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How You Start Class Matters When It Comes to Music Student Retention [Plus a 30 Day Challenge]


retention tips for keeping students in your music program

1. Start each rehearsal by allowing your students to share any good news they have with the rest of the ensemble. You can either dedicate one minute of time to this practice or you can have it occur at the same time as breathing exercises, stretching, or any other procedural activity that it would not disrupt. Take volunteers and either set a participant or time limit so you do not delay music making. This activity simultaneously builds band / orchestra family bonds and allows you to learn a little bit about what is going on in the lives of your students. When your musicians feel connected to each other and that you care about what is going on in other aspects of their lives, they are more likely to stay involved in the ensemble.



2. Start each class session with band (concert or jazz) or string (orchestral) music playing when students enter the rehearsal space. Make your playlist varied so all the instruments your students play are featured. Once class is ready to go, tell them a little about what they were listening to, and play another 30 seconds. Then, let them know with a big smile how much you enjoyed that piece. In a recent interview at the NAMM show in Anaheim, John Fogerty, the original lead songwriter and singer of the band Credence Clearwater Revival said, “My music teacher’s absolute joy about music inspired me.” You can do the same for your students.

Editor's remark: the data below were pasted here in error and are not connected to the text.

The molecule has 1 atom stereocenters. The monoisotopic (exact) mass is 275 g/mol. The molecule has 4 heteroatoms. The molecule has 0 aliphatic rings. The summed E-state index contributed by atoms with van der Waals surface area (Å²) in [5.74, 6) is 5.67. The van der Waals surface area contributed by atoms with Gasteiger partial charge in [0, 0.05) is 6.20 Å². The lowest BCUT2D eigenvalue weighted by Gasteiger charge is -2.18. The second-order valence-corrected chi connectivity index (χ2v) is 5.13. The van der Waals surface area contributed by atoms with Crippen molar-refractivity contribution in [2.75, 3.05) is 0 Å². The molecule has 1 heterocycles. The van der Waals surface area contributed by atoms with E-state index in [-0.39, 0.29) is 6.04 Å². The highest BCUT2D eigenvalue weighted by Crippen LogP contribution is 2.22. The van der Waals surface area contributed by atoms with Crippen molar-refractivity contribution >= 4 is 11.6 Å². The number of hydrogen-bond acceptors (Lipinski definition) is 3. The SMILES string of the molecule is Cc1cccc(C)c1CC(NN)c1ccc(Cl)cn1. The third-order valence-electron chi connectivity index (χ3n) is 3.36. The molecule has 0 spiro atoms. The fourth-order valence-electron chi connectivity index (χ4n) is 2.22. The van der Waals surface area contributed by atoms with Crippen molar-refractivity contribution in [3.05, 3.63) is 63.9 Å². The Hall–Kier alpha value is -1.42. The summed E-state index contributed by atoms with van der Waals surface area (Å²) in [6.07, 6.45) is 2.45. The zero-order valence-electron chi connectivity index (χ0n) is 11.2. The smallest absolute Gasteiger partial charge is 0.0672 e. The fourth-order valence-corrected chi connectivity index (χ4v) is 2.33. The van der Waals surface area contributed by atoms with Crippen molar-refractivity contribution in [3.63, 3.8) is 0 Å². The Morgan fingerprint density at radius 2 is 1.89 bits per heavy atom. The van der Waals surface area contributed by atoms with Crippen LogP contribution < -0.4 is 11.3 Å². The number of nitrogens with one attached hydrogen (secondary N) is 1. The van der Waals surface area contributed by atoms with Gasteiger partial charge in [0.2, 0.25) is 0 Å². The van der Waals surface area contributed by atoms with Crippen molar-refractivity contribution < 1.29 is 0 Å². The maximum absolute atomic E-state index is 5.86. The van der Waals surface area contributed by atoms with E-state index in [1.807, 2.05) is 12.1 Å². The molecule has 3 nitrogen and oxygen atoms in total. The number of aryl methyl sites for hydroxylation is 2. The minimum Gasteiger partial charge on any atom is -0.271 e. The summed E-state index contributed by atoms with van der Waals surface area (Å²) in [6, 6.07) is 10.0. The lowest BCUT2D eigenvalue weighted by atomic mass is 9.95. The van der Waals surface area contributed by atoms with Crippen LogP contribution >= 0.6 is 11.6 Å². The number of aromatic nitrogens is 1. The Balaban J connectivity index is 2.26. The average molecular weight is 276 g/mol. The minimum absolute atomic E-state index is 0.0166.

3. Even though I know you should absolutely take time this summer to relax and forget about work, do try to reach out to your students once every few weeks or so to keep your ensemble on their mind


Here are a few quick tips for reaching them:

  • Practice Tips — Send your students a few practice tips and maybe even a 1-minute video of you practicing to encourage them and to model how to practice efficiently.

  • Favorite Websites — Email your students a quick list of websites or groups to follow on social media in order to continue to maintain their interest (Hello, Twoset Violins!).

  • 30-Day Practice Challenge — Send the Practice Challenge below to your students and offer some kind of silly prize if they check off every single box.


30 Day Summer Practice Challenge


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These retention tips are written by various authors and are compiled from "More to Start, Fewer to Quit" a recruitment, retention, and success newsletter brought to you by The Music Achievement Council and Instrumental Music Center.






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